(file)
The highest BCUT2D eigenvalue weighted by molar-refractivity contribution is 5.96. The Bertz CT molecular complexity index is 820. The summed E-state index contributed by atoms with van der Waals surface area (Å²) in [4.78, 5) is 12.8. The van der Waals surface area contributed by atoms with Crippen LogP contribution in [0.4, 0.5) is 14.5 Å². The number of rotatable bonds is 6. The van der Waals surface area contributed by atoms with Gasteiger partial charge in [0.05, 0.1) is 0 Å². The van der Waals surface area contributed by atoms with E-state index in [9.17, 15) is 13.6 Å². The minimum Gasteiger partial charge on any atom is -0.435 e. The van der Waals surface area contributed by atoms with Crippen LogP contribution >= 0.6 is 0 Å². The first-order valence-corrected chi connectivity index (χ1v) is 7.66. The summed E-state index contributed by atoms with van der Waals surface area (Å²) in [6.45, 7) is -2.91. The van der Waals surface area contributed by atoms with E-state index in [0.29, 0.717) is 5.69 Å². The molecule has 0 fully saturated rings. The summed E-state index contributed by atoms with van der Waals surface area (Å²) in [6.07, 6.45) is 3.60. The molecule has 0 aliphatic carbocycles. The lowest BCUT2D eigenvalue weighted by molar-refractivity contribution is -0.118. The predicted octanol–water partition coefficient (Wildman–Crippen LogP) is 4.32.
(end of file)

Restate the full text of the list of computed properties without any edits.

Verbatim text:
The highest BCUT2D eigenvalue weighted by molar-refractivity contribution is 5.96. The Bertz CT molecular complexity index is 820. The summed E-state index contributed by atoms with van der Waals surface area (Å²) in [4.78, 5) is 12.8. The van der Waals surface area contributed by atoms with Crippen LogP contribution in [0.4, 0.5) is 14.5 Å². The number of rotatable bonds is 6. The van der Waals surface area contributed by atoms with Gasteiger partial charge in [0.05, 0.1) is 0 Å². The van der Waals surface area contributed by atoms with E-state index in [9.17, 15) is 13.6 Å². The minimum Gasteiger partial charge on any atom is -0.435 e. The van der Waals surface area contributed by atoms with Crippen LogP contribution >= 0.6 is 0 Å². The first-order valence-corrected chi connectivity index (χ1v) is 7.66. The summed E-state index contributed by atoms with van der Waals surface area (Å²) in [6.45, 7) is -2.91. The van der Waals surface area contributed by atoms with E-state index in [0.29, 0.717) is 5.69 Å². The molecule has 0 fully saturated rings. The summed E-state index contributed by atoms with van der Waals surface area (Å²) in [6.07, 6.45) is 3.60. The molecule has 0 aliphatic carbocycles. The lowest BCUT2D eigenvalue weighted by molar-refractivity contribution is -0.118. The predicted octanol–water partition coefficient (Wildman–Crippen LogP) is 4.32.